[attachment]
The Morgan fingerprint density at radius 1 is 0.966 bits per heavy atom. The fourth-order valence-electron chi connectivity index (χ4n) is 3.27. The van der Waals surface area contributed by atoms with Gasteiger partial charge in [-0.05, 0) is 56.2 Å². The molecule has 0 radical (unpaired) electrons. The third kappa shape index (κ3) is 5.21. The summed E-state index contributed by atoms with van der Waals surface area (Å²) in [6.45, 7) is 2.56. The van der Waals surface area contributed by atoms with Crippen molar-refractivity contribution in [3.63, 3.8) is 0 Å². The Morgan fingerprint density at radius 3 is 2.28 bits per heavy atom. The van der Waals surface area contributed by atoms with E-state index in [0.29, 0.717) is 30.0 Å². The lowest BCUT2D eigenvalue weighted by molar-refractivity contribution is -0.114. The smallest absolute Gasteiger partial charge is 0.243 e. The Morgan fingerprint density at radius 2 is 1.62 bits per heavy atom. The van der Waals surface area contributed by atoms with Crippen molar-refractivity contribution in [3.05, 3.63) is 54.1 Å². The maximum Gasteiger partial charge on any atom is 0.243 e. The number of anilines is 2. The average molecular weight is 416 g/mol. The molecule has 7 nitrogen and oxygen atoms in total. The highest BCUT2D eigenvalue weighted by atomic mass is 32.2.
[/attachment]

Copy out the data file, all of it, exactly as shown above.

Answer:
The Morgan fingerprint density at radius 1 is 0.966 bits per heavy atom. The fourth-order valence-electron chi connectivity index (χ4n) is 3.27. The van der Waals surface area contributed by atoms with Gasteiger partial charge in [-0.05, 0) is 56.2 Å². The molecule has 0 radical (unpaired) electrons. The third kappa shape index (κ3) is 5.21. The summed E-state index contributed by atoms with van der Waals surface area (Å²) in [6.45, 7) is 2.56. The van der Waals surface area contributed by atoms with Crippen molar-refractivity contribution in [3.63, 3.8) is 0 Å². The Morgan fingerprint density at radius 3 is 2.28 bits per heavy atom. The van der Waals surface area contributed by atoms with E-state index in [0.29, 0.717) is 30.0 Å². The lowest BCUT2D eigenvalue weighted by molar-refractivity contribution is -0.114. The smallest absolute Gasteiger partial charge is 0.243 e. The Morgan fingerprint density at radius 2 is 1.62 bits per heavy atom. The van der Waals surface area contributed by atoms with Crippen molar-refractivity contribution in [3.05, 3.63) is 54.1 Å². The maximum Gasteiger partial charge on any atom is 0.243 e. The number of anilines is 2. The average molecular weight is 416 g/mol. The molecule has 7 nitrogen and oxygen atoms in total. The highest BCUT2D eigenvalue weighted by atomic mass is 32.2.